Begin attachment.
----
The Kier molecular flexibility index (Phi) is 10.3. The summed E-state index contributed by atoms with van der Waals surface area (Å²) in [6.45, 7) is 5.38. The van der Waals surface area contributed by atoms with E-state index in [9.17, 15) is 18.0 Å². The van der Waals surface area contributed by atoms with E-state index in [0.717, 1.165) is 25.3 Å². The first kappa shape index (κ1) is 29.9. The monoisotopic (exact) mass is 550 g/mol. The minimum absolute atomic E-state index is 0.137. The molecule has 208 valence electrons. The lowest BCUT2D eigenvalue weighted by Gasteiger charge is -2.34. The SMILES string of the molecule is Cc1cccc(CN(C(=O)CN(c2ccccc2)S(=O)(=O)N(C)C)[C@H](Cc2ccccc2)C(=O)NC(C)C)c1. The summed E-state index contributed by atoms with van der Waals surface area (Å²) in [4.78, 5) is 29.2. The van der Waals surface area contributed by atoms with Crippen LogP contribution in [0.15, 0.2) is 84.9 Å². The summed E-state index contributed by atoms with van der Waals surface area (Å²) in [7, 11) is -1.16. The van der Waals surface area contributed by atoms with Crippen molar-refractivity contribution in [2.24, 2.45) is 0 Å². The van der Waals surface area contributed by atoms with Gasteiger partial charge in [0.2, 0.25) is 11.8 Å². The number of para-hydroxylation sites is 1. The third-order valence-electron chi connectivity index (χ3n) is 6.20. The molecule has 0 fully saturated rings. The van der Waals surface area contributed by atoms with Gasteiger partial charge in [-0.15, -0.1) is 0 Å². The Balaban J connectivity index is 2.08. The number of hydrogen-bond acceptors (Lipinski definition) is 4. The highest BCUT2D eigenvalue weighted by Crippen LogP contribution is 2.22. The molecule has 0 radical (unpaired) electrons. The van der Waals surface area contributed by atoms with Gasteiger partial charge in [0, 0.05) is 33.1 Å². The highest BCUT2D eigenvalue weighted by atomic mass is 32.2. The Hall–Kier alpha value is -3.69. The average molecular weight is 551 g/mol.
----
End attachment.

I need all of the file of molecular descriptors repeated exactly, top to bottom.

The Kier molecular flexibility index (Phi) is 10.3. The summed E-state index contributed by atoms with van der Waals surface area (Å²) in [6.45, 7) is 5.38. The van der Waals surface area contributed by atoms with E-state index in [9.17, 15) is 18.0 Å². The van der Waals surface area contributed by atoms with E-state index in [0.717, 1.165) is 25.3 Å². The first kappa shape index (κ1) is 29.9. The monoisotopic (exact) mass is 550 g/mol. The minimum absolute atomic E-state index is 0.137. The molecule has 208 valence electrons. The lowest BCUT2D eigenvalue weighted by Gasteiger charge is -2.34. The SMILES string of the molecule is Cc1cccc(CN(C(=O)CN(c2ccccc2)S(=O)(=O)N(C)C)[C@H](Cc2ccccc2)C(=O)NC(C)C)c1. The summed E-state index contributed by atoms with van der Waals surface area (Å²) in [4.78, 5) is 29.2. The van der Waals surface area contributed by atoms with Crippen LogP contribution in [0.15, 0.2) is 84.9 Å². The summed E-state index contributed by atoms with van der Waals surface area (Å²) in [7, 11) is -1.16. The van der Waals surface area contributed by atoms with Crippen molar-refractivity contribution in [2.24, 2.45) is 0 Å². The van der Waals surface area contributed by atoms with Gasteiger partial charge in [0.2, 0.25) is 11.8 Å². The number of para-hydroxylation sites is 1. The third-order valence-electron chi connectivity index (χ3n) is 6.20. The molecule has 0 fully saturated rings. The van der Waals surface area contributed by atoms with Gasteiger partial charge in [-0.15, -0.1) is 0 Å². The Balaban J connectivity index is 2.08. The number of hydrogen-bond acceptors (Lipinski definition) is 4. The highest BCUT2D eigenvalue weighted by Crippen LogP contribution is 2.22. The molecule has 0 radical (unpaired) electrons. The van der Waals surface area contributed by atoms with Gasteiger partial charge in [0, 0.05) is 33.1 Å². The highest BCUT2D eigenvalue weighted by atomic mass is 32.2. The Hall–Kier alpha value is -3.69. The average molecular weight is 551 g/mol.